Families living with a disability is more common than one expects. Nearly 54 million Americans cope with special needs and the rising cost of associated expenses, according to the National Organization on Disability.
Whether the disability is physical or mental, ongoing medical appointments, extra caregiving expenditures, or a family member unable to work full time directly impact the family’s financial wellness. Many families are concerned about how to provide care for their children in the future:
While health is primarily the focus for these families now, financial planning for a child whose life may extend beyond their parents’ lives requires a unique financial plan. Planning for a child with disabilities takes research, legal and financial professionals, and should focus on what the child can do versus not do as they age. Everyday things to consider in financial planning for a child with a disability include:
Children living with a disability can receive Supplemental Security Insurance(SSI) benefits when they turn 18 years of age that assists with housing, utilities, and food as long as the child’s assets are under $2000, even if they’re living with their parents. Often, parents use this benefit as part of their monthly budget for caring for the child. However, this benefit goes away if the child has a job earning over $2000 a month. Or is the beneficiary of a fund set up for their care with a value exceeding that limit.
Legal and financial professionals should be consulted when developing a financial plan for a child with a disability. Since state and local laws can impact investments, titling, or trusts set up for the child’s care. Life insurance policies that pay upon the parents’ death to care for the child with disabilities. These also, need to be included in the specialized financial plan. While financial planning that covers the cost of care throughout the child’s life is essential. So is relaying information about the child’s likes and dislikes, habits, and other factors that impact their happiness and overall well-being is equally important.
Life insurance is essential for all families, but perhaps more so for those living with a disability. The type of insurance needed may differ depending on the family’s unique situation. Term insurance or whole life insurance may be appropriate, but maybe a second-to-die policy that pays out upon the second parent’s death into a trust set up to provide care for the disabled child. Since living with a disability is a unique situation, work with your financial and legal professionals to help to ensure that your financial plan is well thought out and meets your family’s needs.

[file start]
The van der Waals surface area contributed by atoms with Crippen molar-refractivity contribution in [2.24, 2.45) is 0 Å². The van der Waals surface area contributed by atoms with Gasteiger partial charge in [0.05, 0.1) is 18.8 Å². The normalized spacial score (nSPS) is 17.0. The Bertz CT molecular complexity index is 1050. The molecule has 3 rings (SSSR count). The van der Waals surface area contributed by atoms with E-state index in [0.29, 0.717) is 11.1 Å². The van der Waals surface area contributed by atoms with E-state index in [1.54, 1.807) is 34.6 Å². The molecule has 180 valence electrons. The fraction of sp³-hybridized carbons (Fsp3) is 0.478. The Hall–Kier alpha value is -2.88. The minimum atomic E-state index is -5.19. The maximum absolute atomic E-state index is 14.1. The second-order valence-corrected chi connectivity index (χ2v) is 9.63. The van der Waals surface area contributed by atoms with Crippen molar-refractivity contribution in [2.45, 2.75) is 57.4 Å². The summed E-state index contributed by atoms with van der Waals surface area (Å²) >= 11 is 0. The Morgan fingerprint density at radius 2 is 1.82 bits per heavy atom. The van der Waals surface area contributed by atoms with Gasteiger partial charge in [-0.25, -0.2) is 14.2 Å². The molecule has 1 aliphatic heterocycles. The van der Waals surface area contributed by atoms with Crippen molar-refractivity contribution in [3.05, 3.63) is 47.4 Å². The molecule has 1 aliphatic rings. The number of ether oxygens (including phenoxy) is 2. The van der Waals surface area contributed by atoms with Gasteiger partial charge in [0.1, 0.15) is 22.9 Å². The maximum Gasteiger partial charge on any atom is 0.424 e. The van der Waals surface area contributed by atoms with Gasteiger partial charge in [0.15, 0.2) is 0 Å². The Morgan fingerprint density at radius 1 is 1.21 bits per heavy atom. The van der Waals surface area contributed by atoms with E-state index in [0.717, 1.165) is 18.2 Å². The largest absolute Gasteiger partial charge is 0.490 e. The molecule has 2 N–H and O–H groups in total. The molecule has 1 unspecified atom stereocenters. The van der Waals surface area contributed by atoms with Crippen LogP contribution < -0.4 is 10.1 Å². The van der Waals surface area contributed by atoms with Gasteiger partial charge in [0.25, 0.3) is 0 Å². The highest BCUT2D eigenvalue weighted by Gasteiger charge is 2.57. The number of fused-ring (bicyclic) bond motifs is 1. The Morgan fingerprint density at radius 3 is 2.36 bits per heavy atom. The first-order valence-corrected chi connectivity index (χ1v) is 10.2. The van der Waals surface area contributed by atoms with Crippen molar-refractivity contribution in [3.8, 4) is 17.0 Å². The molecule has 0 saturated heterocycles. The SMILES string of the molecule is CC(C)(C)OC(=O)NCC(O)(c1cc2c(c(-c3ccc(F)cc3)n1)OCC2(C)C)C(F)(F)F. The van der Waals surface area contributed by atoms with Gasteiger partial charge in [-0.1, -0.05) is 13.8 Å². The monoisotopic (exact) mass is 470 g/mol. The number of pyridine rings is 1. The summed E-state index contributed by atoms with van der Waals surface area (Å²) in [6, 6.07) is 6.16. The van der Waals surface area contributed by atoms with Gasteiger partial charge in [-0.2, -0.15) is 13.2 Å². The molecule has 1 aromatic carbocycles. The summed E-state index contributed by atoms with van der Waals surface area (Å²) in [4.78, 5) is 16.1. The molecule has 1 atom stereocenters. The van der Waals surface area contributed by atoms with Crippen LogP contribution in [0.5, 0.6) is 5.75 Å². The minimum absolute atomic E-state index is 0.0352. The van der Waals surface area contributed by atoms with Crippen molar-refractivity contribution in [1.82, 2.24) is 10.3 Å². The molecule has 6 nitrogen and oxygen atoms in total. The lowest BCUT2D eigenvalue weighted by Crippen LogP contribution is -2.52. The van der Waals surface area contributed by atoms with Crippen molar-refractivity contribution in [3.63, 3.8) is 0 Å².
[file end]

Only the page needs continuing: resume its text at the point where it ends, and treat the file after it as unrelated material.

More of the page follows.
SWG2043868-0222b The sources used to prepare this material are believed to be true, accurate and reliable, but are not guaranteed. This information is provided as general information and is not intended to be specific financial or tax guidance. When you access a link you are leaving our website and assume total responsibility for your use of the website you are linking to. We make no representation as to the completeness or accuracy of information provided at this website. Nor is the company liable for any direct or indirect technical or system issues or any consequences arising out of your access to or your use of third-party technologies, websites, information and programs made available through this website.
At Perennial Pride we discovered how to align with the core principles of the Prosperity Economics Movement. Therefore, I created Perennial Pride to help educate people on the truth of money. So you, too, can take advantage of alternative approaches outside typical financial planning. In conclusion, contact us today to understand how you can align your finances with the prosperity economics movement.